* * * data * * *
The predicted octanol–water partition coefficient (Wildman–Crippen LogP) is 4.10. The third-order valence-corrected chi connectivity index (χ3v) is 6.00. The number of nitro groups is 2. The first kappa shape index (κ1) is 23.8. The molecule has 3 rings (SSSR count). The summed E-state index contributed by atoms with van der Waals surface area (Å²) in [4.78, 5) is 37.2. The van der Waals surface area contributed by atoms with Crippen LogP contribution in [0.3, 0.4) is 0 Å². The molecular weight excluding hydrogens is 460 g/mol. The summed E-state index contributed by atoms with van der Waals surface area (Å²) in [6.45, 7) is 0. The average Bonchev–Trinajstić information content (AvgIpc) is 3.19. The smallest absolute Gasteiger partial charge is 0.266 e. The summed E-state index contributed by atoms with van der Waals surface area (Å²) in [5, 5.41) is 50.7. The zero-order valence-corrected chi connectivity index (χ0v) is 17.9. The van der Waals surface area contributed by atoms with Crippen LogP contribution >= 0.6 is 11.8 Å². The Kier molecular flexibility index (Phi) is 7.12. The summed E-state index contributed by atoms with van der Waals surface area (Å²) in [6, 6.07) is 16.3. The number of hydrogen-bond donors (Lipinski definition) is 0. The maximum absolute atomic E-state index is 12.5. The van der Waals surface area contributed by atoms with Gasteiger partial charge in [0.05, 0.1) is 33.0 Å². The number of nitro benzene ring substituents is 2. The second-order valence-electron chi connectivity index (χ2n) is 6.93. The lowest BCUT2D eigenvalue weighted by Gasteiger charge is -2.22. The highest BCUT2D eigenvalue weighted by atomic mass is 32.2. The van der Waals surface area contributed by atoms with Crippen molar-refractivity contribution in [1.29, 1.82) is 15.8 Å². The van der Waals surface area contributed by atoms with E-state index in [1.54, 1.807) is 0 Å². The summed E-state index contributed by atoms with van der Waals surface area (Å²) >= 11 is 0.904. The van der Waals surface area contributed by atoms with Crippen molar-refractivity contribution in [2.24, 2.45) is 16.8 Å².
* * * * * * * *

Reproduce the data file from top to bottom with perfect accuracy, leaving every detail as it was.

The predicted octanol–water partition coefficient (Wildman–Crippen LogP) is 4.10. The third-order valence-corrected chi connectivity index (χ3v) is 6.00. The number of nitro groups is 2. The first kappa shape index (κ1) is 23.8. The molecule has 3 rings (SSSR count). The summed E-state index contributed by atoms with van der Waals surface area (Å²) in [4.78, 5) is 37.2. The van der Waals surface area contributed by atoms with Crippen LogP contribution in [0.3, 0.4) is 0 Å². The molecular weight excluding hydrogens is 460 g/mol. The summed E-state index contributed by atoms with van der Waals surface area (Å²) in [6.45, 7) is 0. The average Bonchev–Trinajstić information content (AvgIpc) is 3.19. The smallest absolute Gasteiger partial charge is 0.266 e. The summed E-state index contributed by atoms with van der Waals surface area (Å²) in [5, 5.41) is 50.7. The zero-order valence-corrected chi connectivity index (χ0v) is 17.9. The van der Waals surface area contributed by atoms with Crippen LogP contribution >= 0.6 is 11.8 Å². The Kier molecular flexibility index (Phi) is 7.12. The summed E-state index contributed by atoms with van der Waals surface area (Å²) in [6, 6.07) is 16.3. The number of hydrogen-bond donors (Lipinski definition) is 0. The maximum absolute atomic E-state index is 12.5. The van der Waals surface area contributed by atoms with Gasteiger partial charge in [0.05, 0.1) is 33.0 Å². The number of nitro benzene ring substituents is 2. The second-order valence-electron chi connectivity index (χ2n) is 6.93. The lowest BCUT2D eigenvalue weighted by Gasteiger charge is -2.22. The highest BCUT2D eigenvalue weighted by atomic mass is 32.2. The van der Waals surface area contributed by atoms with Crippen molar-refractivity contribution in [1.29, 1.82) is 15.8 Å². The van der Waals surface area contributed by atoms with E-state index in [1.54, 1.807) is 0 Å². The summed E-state index contributed by atoms with van der Waals surface area (Å²) >= 11 is 0.904. The van der Waals surface area contributed by atoms with Crippen molar-refractivity contribution in [2.24, 2.45) is 16.8 Å².